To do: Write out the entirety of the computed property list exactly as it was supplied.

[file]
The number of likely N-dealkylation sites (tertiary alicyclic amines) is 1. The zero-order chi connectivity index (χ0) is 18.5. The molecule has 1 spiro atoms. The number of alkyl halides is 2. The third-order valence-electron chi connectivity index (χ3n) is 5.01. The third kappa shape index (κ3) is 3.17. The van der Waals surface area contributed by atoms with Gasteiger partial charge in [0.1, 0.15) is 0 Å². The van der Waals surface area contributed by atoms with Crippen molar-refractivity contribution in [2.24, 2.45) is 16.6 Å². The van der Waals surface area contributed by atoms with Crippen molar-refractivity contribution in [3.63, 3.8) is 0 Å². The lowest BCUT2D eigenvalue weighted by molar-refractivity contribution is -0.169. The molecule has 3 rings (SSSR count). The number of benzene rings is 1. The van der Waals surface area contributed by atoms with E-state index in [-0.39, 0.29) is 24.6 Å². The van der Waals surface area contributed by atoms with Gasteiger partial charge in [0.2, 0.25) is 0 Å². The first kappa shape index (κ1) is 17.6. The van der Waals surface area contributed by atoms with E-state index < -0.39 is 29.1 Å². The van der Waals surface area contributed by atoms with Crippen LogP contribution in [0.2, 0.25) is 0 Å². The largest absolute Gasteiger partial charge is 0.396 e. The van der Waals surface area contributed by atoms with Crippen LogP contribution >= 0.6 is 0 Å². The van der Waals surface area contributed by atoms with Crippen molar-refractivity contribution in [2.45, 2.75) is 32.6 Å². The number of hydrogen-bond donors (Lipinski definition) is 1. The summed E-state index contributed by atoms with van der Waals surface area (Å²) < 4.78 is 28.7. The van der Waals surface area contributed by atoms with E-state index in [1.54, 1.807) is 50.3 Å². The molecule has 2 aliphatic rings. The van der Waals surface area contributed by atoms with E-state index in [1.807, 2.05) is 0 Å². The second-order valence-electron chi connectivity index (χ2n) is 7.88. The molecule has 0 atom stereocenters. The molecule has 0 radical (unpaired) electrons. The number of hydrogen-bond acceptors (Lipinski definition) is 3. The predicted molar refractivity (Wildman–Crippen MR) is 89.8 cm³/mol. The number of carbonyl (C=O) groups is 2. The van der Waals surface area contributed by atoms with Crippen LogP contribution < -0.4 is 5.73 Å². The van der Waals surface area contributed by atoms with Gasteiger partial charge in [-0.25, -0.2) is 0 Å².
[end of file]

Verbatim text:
The number of likely N-dealkylation sites (tertiary alicyclic amines) is 1. The zero-order chi connectivity index (χ0) is 18.5. The molecule has 1 spiro atoms. The number of alkyl halides is 2. The third-order valence-electron chi connectivity index (χ3n) is 5.01. The third kappa shape index (κ3) is 3.17. The van der Waals surface area contributed by atoms with Gasteiger partial charge in [0.1, 0.15) is 0 Å². The van der Waals surface area contributed by atoms with Crippen molar-refractivity contribution in [2.24, 2.45) is 16.6 Å². The van der Waals surface area contributed by atoms with Crippen molar-refractivity contribution in [3.63, 3.8) is 0 Å². The lowest BCUT2D eigenvalue weighted by molar-refractivity contribution is -0.169. The molecule has 3 rings (SSSR count). The number of benzene rings is 1. The van der Waals surface area contributed by atoms with E-state index in [-0.39, 0.29) is 24.6 Å². The van der Waals surface area contributed by atoms with Gasteiger partial charge in [0.2, 0.25) is 0 Å². The first kappa shape index (κ1) is 17.6. The van der Waals surface area contributed by atoms with E-state index < -0.39 is 29.1 Å². The van der Waals surface area contributed by atoms with Crippen LogP contribution in [0.2, 0.25) is 0 Å². The largest absolute Gasteiger partial charge is 0.396 e. The van der Waals surface area contributed by atoms with Crippen LogP contribution >= 0.6 is 0 Å². The van der Waals surface area contributed by atoms with Crippen molar-refractivity contribution in [2.45, 2.75) is 32.6 Å². The number of hydrogen-bond donors (Lipinski definition) is 1. The summed E-state index contributed by atoms with van der Waals surface area (Å²) < 4.78 is 28.7. The van der Waals surface area contributed by atoms with E-state index in [1.54, 1.807) is 50.3 Å². The molecule has 2 aliphatic rings. The van der Waals surface area contributed by atoms with E-state index in [1.807, 2.05) is 0 Å². The second-order valence-electron chi connectivity index (χ2n) is 7.88. The molecule has 0 atom stereocenters. The molecule has 0 radical (unpaired) electrons. The number of hydrogen-bond acceptors (Lipinski definition) is 3. The predicted molar refractivity (Wildman–Crippen MR) is 89.8 cm³/mol. The number of carbonyl (C=O) groups is 2. The van der Waals surface area contributed by atoms with Crippen LogP contribution < -0.4 is 5.73 Å². The van der Waals surface area contributed by atoms with Gasteiger partial charge in [-0.25, -0.2) is 0 Å².